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How to become a kuso monk

Kuso (供僧) refers to a group of monks of Toji who were allowed to attend hyojo (評定, meetings) and conduct Buddhist services as members of monastic organizations, including Nijuikku-kata (廿一口方), Gakushu-kata (学衆方), and Chinjuhachimangu-kata (鎮守八幡宮方). The prescribed number of kuso varied depending on the organization, and a new kuso monk was chosen only when there was a vacancy.

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Hyojo-hikitsuke reveals Japan of medieval times

Nijuikku-kata Hyojo-hikitsuke Web Page
Item (41) of Tenchi-no-bu, “Nijuikku-kata Hyojo-hikitsuke,” Chapter of March 4, 1478

Hyojo-hikitsuke (評定引付), records of meetings organized by kuso (供僧) monks, allows us to understand the situation of Japanese society in medieval times.
The hyojo-hikitsuke above was written by kuso monks of Nijuikku-kata (廿一口方) around when the Onin and Bunmei War ended. The chapter of March 4, 1478, states that when the country was at peace, in other words, when there was no war, Toji collected 40-50 kanmon in offerings a day, and that the number of visitors was expected to increase on sunny days. This allows us to presume that Toji was worshipped by a great number of people crowding the premises of the temple.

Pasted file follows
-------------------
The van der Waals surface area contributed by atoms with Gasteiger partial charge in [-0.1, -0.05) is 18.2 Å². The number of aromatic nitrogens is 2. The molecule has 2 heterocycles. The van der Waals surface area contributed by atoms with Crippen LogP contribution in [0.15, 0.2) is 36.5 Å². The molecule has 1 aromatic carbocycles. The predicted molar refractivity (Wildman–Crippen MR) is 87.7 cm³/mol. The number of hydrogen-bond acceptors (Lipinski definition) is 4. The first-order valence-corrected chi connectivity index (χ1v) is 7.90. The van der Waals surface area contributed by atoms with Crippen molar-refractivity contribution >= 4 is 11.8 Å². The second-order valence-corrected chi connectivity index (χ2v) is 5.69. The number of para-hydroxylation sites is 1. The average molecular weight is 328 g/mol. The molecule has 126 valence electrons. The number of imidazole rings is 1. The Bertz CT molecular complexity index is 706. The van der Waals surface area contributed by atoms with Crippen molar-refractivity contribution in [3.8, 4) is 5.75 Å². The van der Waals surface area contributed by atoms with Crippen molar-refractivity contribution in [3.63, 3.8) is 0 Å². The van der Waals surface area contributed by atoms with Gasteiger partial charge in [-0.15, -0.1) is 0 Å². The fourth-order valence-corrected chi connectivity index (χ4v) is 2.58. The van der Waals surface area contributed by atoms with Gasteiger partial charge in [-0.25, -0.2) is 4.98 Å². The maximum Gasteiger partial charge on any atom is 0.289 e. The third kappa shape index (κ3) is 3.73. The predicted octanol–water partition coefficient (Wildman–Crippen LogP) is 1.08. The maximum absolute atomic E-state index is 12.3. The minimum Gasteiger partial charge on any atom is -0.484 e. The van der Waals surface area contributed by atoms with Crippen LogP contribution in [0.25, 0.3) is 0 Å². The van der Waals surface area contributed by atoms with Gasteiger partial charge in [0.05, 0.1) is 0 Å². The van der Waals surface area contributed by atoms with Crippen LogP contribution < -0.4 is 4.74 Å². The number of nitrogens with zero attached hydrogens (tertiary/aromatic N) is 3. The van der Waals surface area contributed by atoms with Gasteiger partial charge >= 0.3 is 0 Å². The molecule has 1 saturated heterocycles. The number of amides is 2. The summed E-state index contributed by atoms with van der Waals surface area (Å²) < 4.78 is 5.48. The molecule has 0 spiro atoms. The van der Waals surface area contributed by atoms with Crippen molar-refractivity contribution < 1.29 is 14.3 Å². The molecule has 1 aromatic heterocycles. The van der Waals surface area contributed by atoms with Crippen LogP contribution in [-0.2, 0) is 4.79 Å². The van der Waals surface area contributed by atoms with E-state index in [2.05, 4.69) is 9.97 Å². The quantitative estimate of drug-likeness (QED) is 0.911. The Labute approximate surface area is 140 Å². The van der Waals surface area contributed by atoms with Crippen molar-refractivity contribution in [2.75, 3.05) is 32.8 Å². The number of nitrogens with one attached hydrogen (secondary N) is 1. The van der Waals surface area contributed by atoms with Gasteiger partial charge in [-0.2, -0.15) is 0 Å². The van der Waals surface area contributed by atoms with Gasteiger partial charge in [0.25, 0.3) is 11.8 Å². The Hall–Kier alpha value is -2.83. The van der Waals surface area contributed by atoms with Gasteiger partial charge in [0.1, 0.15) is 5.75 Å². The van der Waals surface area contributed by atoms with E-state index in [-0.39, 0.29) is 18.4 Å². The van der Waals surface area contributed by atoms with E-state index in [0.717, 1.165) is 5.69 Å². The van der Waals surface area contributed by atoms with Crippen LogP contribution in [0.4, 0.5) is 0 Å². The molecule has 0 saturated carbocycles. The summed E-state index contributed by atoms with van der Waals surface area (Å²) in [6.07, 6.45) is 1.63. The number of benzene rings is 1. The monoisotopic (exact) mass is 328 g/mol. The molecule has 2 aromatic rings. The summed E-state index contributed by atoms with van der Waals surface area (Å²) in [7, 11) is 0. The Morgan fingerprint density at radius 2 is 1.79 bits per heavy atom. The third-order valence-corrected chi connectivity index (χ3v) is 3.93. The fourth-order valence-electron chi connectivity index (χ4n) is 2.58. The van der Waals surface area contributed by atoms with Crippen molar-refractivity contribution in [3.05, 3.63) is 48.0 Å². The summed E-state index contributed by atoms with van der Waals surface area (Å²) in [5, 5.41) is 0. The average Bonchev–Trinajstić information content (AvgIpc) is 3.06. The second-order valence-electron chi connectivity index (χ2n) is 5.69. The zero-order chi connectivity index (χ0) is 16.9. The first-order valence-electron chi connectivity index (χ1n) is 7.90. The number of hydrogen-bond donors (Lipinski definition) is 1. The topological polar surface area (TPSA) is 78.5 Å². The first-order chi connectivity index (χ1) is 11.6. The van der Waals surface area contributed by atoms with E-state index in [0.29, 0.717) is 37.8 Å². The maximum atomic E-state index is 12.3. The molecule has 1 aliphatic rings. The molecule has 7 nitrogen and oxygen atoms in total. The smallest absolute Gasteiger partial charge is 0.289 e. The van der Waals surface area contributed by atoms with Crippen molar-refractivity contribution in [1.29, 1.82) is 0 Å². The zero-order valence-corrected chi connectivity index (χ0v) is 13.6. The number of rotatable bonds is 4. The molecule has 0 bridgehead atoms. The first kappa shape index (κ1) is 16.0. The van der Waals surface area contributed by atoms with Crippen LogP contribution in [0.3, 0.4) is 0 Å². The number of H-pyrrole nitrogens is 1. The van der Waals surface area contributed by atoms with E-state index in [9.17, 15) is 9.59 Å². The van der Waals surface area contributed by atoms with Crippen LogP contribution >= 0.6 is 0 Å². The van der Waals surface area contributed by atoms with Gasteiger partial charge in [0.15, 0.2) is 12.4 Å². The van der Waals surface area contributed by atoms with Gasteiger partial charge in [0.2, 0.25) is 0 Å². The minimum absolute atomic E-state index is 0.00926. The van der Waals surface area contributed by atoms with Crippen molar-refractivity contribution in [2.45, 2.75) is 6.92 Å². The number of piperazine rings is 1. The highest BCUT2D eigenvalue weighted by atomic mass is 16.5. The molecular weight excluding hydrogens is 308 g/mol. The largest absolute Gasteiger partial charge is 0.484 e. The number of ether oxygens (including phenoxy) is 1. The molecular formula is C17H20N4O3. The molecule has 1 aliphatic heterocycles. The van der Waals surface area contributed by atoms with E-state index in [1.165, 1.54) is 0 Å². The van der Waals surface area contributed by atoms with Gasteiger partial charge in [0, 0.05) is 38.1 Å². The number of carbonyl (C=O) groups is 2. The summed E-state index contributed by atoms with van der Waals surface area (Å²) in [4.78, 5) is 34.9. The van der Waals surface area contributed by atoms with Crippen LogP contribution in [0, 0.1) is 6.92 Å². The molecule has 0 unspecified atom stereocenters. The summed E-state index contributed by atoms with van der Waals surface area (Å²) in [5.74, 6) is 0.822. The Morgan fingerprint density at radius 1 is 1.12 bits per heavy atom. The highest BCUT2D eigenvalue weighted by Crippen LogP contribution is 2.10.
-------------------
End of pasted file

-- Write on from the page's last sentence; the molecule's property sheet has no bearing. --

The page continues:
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Nengyoji

Each monastic organization within Toji had a leader called nengyoji (年行事, also called bugyo “奉行” or nenyo “年預”.) The nengyoji was chosen from among kuso monks, the leading members of the organization, and assumed responsibility for operating the organization for a year.

Nijuikku Nenyo-ki
Item (3) of Tsuika-no-bu, “Nijuikku Nenyo-ki,” 1404

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Discard or preserve

Nijuikku-kata Meio-ku-nen-chu Hogono-uchi-yo Sutebun-bunsho Mokuroku web page
Item (206) of Box-ke, “Nijuikku-kata Meio-ku-nen-chu Hogono-uchi-yoshabun-bunsho Mokuroku,” 1500

The document above, written in 1500, is a list of documents the bugyo of Nijuikku-kata planned to discard but decided not to. Sorting out documents to preserve from a large number of documents brought from inside and outside the organization was one of the bugyo’s duties. The documents preserved in the Sai-in Library were a few that had survived the selection by the successive bugyo.
The list includes 24 documents, 17 of which are extant today.

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Removal and return of documents